In this instance, the thinning almost certainly was cause by improper removal of a stamp hinge by a careless collector. The value of the stamp is significantly reduced, but because of its nice appearance from the front, it may stand in as a space filler in an album until such time as a better example can be acquired.

Space fillers should be sold at substantially lower prices than stamps that are undamaged.

Sometimes thinning happens when inexperienced collectors try to peel off stamps from an envelope or from one another, as the United States 7¢ Woodrow Wilson plate block in Figure 5 illustrates. But most thinning occurs from improper removal of a stamp hinge.

Hinges should be perfectly dry before you try to remove them. If the hinge does not peel off easily, stop what you are doing and put the stamp in a sweat box. You can purchase a sweat box from a stamp supplies dealer, or you can make one yourself using common household materials.

All you need is a new, clean household sponge and a plastic container with a tight-fitting lid. Put about a quarter inch of water in the container. Put the sponge in the container and allow it to soak up most of the water. Put the stamp on top of sponge, face down. Put the lid on the container and leave it overnight. The next day remove the stamp and use tongs to gently peel off the hinge. It should come away easily, but repeat the process if it does not.

An assortment of stamps that becomes stuck together in an unsightly brick is a completely avoidable occurrence.

This only happens when stamps that have water-activated gum are stored together in humid conditions. If the stamps are loosely packed where they are stored, they will curl and become difficult to flatten. If stored tightly packed, they will become firmly stuck to one another.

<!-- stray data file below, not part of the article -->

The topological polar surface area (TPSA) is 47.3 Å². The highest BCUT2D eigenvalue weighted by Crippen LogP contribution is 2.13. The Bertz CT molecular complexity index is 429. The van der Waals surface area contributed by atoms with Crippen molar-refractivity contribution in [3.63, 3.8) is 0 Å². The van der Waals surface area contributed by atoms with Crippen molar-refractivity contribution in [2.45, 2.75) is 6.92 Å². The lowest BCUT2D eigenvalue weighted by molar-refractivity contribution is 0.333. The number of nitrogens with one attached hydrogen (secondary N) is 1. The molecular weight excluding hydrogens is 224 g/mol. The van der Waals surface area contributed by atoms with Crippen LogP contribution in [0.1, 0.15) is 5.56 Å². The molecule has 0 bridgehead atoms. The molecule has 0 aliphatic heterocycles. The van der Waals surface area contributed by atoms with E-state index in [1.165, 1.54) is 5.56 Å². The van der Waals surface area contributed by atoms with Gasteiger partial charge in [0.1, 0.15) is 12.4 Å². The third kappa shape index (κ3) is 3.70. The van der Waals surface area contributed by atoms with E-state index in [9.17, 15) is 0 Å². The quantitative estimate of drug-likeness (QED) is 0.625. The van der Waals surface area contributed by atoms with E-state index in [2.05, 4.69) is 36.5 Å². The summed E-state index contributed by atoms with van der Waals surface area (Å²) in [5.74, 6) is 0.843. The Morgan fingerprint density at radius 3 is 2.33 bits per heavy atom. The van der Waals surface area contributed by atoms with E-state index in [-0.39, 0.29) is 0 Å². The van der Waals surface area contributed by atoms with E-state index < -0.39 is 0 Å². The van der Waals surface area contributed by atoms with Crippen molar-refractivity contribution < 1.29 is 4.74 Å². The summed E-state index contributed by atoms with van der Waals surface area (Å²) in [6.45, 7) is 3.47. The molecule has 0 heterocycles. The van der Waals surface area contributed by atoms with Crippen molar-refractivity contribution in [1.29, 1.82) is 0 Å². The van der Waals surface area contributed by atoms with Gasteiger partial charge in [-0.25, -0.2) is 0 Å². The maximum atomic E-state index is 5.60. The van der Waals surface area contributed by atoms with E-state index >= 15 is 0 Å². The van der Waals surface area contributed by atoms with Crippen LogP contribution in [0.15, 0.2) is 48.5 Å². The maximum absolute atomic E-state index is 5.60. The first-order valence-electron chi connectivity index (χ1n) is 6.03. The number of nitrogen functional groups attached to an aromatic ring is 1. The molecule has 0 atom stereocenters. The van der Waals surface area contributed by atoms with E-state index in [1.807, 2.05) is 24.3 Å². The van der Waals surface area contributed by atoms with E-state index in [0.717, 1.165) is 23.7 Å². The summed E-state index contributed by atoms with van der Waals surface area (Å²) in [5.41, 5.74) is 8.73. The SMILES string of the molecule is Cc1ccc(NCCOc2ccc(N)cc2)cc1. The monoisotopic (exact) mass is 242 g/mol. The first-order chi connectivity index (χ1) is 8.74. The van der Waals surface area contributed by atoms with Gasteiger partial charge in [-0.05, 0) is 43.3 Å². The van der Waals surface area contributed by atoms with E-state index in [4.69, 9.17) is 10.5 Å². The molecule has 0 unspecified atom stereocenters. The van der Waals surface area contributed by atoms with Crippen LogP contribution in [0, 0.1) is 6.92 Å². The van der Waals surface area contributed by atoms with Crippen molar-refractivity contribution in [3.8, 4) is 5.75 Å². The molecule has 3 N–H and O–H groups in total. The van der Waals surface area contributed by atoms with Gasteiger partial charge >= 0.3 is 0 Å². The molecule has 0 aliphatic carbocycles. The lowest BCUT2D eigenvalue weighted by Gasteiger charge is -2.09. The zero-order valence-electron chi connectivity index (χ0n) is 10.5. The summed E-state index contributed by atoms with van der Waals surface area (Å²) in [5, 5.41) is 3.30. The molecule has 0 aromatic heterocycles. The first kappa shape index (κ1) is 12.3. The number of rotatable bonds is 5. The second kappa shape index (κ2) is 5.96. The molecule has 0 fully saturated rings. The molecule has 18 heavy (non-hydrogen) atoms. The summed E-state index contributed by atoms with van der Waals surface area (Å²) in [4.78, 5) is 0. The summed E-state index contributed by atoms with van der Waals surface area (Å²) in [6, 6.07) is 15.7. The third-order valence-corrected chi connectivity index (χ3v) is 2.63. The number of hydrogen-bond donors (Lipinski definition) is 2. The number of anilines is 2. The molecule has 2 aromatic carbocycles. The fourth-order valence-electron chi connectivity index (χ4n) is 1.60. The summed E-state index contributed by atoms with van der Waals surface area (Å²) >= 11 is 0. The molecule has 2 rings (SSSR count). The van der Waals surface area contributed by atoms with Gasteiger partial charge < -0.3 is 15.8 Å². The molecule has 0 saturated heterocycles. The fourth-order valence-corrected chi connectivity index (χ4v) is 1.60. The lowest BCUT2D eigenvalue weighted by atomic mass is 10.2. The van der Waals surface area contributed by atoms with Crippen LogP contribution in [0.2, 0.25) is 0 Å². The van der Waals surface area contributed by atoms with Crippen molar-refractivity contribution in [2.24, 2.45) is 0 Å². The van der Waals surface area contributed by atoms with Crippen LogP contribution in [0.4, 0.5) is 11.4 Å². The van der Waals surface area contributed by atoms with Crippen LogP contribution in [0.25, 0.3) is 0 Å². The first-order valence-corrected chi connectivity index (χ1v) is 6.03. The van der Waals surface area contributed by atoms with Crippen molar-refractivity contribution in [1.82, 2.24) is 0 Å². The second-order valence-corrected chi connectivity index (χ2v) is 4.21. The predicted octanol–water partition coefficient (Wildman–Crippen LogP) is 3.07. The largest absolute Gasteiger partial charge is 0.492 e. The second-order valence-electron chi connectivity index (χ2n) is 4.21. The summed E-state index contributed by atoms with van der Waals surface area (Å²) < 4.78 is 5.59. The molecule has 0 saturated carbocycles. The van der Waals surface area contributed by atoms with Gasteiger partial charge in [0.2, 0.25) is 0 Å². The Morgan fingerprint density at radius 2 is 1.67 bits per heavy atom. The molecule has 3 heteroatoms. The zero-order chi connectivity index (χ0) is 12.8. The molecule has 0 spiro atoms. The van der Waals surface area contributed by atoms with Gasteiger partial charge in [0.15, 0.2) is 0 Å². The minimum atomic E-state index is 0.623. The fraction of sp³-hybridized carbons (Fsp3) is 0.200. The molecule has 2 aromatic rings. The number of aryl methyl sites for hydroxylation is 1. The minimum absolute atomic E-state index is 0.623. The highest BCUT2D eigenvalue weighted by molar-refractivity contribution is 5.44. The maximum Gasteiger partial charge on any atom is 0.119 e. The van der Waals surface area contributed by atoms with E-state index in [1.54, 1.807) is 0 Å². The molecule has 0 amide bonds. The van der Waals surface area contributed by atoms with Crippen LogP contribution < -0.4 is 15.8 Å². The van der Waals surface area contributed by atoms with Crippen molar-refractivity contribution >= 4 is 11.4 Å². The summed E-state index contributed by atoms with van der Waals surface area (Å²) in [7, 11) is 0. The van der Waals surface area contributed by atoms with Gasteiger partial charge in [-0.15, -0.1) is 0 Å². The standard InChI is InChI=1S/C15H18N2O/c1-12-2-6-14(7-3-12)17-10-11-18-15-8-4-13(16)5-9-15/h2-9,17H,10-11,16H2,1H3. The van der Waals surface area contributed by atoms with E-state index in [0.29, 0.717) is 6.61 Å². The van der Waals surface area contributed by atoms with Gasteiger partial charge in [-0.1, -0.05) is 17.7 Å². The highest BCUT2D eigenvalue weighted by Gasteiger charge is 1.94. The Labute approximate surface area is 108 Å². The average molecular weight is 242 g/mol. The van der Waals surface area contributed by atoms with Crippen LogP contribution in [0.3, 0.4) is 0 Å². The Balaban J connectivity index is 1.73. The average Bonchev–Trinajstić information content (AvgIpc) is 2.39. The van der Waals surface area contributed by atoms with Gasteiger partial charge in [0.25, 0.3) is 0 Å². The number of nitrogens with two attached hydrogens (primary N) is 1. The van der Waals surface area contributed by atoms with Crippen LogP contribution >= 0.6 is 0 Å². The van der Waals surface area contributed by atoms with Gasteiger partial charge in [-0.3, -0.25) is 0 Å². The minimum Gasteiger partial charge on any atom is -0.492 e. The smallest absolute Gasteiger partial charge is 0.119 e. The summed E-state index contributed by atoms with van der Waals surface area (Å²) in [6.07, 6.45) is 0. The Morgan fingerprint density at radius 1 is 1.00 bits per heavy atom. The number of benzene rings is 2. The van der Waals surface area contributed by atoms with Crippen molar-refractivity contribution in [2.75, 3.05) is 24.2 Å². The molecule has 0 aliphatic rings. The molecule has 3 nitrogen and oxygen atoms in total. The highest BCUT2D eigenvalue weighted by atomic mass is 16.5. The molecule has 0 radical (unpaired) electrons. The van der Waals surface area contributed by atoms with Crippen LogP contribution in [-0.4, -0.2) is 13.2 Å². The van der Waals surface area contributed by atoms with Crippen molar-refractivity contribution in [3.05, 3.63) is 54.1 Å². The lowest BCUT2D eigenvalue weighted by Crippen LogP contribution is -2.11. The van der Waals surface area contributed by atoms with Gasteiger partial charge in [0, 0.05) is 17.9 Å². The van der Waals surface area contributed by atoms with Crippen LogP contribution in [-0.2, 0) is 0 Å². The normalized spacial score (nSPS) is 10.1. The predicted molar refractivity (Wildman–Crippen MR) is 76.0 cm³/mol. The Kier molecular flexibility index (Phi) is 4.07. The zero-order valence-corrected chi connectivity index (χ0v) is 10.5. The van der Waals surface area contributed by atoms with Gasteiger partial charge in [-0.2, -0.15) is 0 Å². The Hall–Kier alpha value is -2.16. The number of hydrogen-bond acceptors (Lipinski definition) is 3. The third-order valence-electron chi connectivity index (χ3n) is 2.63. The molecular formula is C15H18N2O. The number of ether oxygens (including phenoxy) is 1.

Figure 6 shows two stacks of what would have been really nice U.S. Liberty series plate blocks that have become solid bricks of stuck-together stamps. Mishandling is to blame.

Don't let this happen to any stamps in your possession.

Stamp collectors sometimes bemoan the fact that offers to buy their collections came in at much lower prices than they anticipated. The reason often lies with the overall condition of the stamps in the collection.

If the stamps in a collection are all space fillers, or if careless handling converted decent stamps into space fillers, a seller should not expect a buyer to pay much more than five percent of catalog value. That assumes there is a buyer for material in poor condition. The likelihood is that such a buyer will be extremely difficult to find.

Remember, if you ever plan on selling your stamp collection in the future, buy the best condition you can afford now and become a careful curator of the collection you have so lovingly formed.